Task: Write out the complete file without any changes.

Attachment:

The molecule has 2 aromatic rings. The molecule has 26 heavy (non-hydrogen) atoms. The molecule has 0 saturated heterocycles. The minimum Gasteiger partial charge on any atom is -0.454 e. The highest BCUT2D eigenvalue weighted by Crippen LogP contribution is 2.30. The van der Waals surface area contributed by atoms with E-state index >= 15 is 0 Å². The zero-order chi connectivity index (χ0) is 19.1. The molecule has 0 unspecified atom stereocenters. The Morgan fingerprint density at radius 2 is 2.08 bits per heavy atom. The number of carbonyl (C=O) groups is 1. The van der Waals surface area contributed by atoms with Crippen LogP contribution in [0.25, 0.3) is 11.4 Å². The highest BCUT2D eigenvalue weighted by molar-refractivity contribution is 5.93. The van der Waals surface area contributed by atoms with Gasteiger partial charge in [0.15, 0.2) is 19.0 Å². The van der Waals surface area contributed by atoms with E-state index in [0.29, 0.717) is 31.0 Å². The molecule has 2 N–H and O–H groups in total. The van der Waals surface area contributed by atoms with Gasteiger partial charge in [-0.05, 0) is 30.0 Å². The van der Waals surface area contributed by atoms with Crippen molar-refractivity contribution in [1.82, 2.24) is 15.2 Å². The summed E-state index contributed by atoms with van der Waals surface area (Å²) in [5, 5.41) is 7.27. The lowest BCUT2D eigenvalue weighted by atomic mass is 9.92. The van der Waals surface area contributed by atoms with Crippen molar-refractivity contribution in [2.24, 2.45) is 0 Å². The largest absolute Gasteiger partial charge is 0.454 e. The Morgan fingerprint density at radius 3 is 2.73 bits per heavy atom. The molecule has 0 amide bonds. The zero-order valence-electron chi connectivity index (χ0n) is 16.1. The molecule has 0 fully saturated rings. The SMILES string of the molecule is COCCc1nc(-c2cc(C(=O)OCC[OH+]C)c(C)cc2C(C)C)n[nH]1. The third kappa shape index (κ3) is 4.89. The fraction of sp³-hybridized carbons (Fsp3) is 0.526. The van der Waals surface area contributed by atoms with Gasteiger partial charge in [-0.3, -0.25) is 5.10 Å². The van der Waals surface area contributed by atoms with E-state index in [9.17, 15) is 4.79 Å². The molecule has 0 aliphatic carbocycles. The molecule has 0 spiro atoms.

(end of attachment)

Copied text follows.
The molecule has 2 aromatic rings. The molecule has 26 heavy (non-hydrogen) atoms. The molecule has 0 saturated heterocycles. The minimum Gasteiger partial charge on any atom is -0.454 e. The highest BCUT2D eigenvalue weighted by Crippen LogP contribution is 2.30. The van der Waals surface area contributed by atoms with E-state index >= 15 is 0 Å². The zero-order chi connectivity index (χ0) is 19.1. The molecule has 0 unspecified atom stereocenters. The Morgan fingerprint density at radius 2 is 2.08 bits per heavy atom. The number of carbonyl (C=O) groups is 1. The van der Waals surface area contributed by atoms with Crippen LogP contribution in [0.25, 0.3) is 11.4 Å². The highest BCUT2D eigenvalue weighted by molar-refractivity contribution is 5.93. The van der Waals surface area contributed by atoms with Gasteiger partial charge in [0.15, 0.2) is 19.0 Å². The van der Waals surface area contributed by atoms with E-state index in [0.29, 0.717) is 31.0 Å². The molecule has 2 N–H and O–H groups in total. The van der Waals surface area contributed by atoms with Gasteiger partial charge in [-0.05, 0) is 30.0 Å². The van der Waals surface area contributed by atoms with Crippen molar-refractivity contribution in [1.82, 2.24) is 15.2 Å². The summed E-state index contributed by atoms with van der Waals surface area (Å²) in [5, 5.41) is 7.27. The lowest BCUT2D eigenvalue weighted by atomic mass is 9.92. The van der Waals surface area contributed by atoms with Crippen molar-refractivity contribution in [2.24, 2.45) is 0 Å². The largest absolute Gasteiger partial charge is 0.454 e. The Morgan fingerprint density at radius 3 is 2.73 bits per heavy atom. The molecule has 0 amide bonds. The zero-order valence-electron chi connectivity index (χ0n) is 16.1. The molecule has 0 fully saturated rings. The SMILES string of the molecule is COCCc1nc(-c2cc(C(=O)OCC[OH+]C)c(C)cc2C(C)C)n[nH]1. The third kappa shape index (κ3) is 4.89. The fraction of sp³-hybridized carbons (Fsp3) is 0.526. The van der Waals surface area contributed by atoms with Gasteiger partial charge in [-0.3, -0.25) is 5.10 Å². The van der Waals surface area contributed by atoms with E-state index in [9.17, 15) is 4.79 Å². The molecule has 0 aliphatic carbocycles. The molecule has 0 spiro atoms.